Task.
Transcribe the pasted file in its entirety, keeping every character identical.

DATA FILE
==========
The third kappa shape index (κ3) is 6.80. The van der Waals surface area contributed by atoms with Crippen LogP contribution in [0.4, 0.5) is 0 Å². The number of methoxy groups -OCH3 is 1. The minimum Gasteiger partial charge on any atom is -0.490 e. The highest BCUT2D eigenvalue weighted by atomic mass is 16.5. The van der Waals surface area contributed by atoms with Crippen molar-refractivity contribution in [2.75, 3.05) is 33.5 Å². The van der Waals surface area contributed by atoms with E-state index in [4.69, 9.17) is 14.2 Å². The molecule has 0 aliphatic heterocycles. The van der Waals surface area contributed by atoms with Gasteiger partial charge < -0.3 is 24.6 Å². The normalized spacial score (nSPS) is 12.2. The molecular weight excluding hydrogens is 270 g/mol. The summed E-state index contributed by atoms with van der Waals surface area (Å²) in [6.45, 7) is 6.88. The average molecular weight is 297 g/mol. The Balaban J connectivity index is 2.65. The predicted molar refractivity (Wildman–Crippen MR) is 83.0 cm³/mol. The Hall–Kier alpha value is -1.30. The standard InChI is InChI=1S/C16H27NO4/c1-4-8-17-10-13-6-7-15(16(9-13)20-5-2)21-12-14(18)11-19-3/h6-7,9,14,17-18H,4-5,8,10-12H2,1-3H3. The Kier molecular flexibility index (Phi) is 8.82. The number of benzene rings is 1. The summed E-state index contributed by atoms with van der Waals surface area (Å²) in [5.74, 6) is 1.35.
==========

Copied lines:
The third kappa shape index (κ3) is 6.80. The van der Waals surface area contributed by atoms with Crippen LogP contribution in [0.4, 0.5) is 0 Å². The number of methoxy groups -OCH3 is 1. The minimum Gasteiger partial charge on any atom is -0.490 e. The highest BCUT2D eigenvalue weighted by atomic mass is 16.5. The van der Waals surface area contributed by atoms with Crippen molar-refractivity contribution in [2.75, 3.05) is 33.5 Å². The van der Waals surface area contributed by atoms with E-state index in [4.69, 9.17) is 14.2 Å². The molecule has 0 aliphatic heterocycles. The van der Waals surface area contributed by atoms with Gasteiger partial charge < -0.3 is 24.6 Å². The normalized spacial score (nSPS) is 12.2. The molecular weight excluding hydrogens is 270 g/mol. The summed E-state index contributed by atoms with van der Waals surface area (Å²) in [6.45, 7) is 6.88. The average molecular weight is 297 g/mol. The Balaban J connectivity index is 2.65. The predicted molar refractivity (Wildman–Crippen MR) is 83.0 cm³/mol. The Hall–Kier alpha value is -1.30. The standard InChI is InChI=1S/C16H27NO4/c1-4-8-17-10-13-6-7-15(16(9-13)20-5-2)21-12-14(18)11-19-3/h6-7,9,14,17-18H,4-5,8,10-12H2,1-3H3. The Kier molecular flexibility index (Phi) is 8.82. The number of benzene rings is 1. The summed E-state index contributed by atoms with van der Waals surface area (Å²) in [5.74, 6) is 1.35.